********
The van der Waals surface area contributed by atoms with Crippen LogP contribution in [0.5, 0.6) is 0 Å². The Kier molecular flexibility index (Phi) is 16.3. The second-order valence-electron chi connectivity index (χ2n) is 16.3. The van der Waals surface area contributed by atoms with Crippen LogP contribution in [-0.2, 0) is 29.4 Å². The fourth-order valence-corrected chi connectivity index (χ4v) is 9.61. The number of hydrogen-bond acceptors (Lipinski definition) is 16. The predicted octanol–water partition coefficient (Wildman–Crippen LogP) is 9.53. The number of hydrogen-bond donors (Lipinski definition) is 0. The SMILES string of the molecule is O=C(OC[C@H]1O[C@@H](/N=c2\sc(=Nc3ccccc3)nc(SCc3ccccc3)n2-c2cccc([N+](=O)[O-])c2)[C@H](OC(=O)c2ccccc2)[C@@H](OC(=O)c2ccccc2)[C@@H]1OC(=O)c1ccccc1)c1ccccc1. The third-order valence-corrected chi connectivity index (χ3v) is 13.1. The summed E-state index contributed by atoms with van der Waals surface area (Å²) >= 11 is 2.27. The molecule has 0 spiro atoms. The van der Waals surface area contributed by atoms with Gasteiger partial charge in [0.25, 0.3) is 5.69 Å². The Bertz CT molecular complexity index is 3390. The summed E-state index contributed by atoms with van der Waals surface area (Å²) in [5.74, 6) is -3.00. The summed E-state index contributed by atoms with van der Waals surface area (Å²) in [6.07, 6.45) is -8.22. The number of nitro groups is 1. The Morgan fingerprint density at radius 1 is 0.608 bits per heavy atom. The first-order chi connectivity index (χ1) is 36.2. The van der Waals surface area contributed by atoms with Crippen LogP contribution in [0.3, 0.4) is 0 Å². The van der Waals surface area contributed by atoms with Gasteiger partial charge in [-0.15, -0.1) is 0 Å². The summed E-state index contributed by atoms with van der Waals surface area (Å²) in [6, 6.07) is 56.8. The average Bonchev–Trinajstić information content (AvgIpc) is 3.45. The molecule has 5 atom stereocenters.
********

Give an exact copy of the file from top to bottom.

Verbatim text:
The van der Waals surface area contributed by atoms with Crippen LogP contribution in [0.5, 0.6) is 0 Å². The Kier molecular flexibility index (Phi) is 16.3. The second-order valence-electron chi connectivity index (χ2n) is 16.3. The van der Waals surface area contributed by atoms with Crippen LogP contribution in [-0.2, 0) is 29.4 Å². The fourth-order valence-corrected chi connectivity index (χ4v) is 9.61. The number of hydrogen-bond acceptors (Lipinski definition) is 16. The predicted octanol–water partition coefficient (Wildman–Crippen LogP) is 9.53. The number of hydrogen-bond donors (Lipinski definition) is 0. The SMILES string of the molecule is O=C(OC[C@H]1O[C@@H](/N=c2\sc(=Nc3ccccc3)nc(SCc3ccccc3)n2-c2cccc([N+](=O)[O-])c2)[C@H](OC(=O)c2ccccc2)[C@@H](OC(=O)c2ccccc2)[C@@H]1OC(=O)c1ccccc1)c1ccccc1. The third-order valence-corrected chi connectivity index (χ3v) is 13.1. The summed E-state index contributed by atoms with van der Waals surface area (Å²) >= 11 is 2.27. The molecule has 0 spiro atoms. The van der Waals surface area contributed by atoms with Gasteiger partial charge in [0.25, 0.3) is 5.69 Å². The Bertz CT molecular complexity index is 3390. The summed E-state index contributed by atoms with van der Waals surface area (Å²) in [5.74, 6) is -3.00. The summed E-state index contributed by atoms with van der Waals surface area (Å²) in [6.07, 6.45) is -8.22. The number of nitro groups is 1. The Morgan fingerprint density at radius 1 is 0.608 bits per heavy atom. The first-order chi connectivity index (χ1) is 36.2. The van der Waals surface area contributed by atoms with Crippen LogP contribution in [0.3, 0.4) is 0 Å². The van der Waals surface area contributed by atoms with Gasteiger partial charge in [-0.15, -0.1) is 0 Å². The summed E-state index contributed by atoms with van der Waals surface area (Å²) in [6, 6.07) is 56.8. The average Bonchev–Trinajstić information content (AvgIpc) is 3.45. The molecule has 5 atom stereocenters.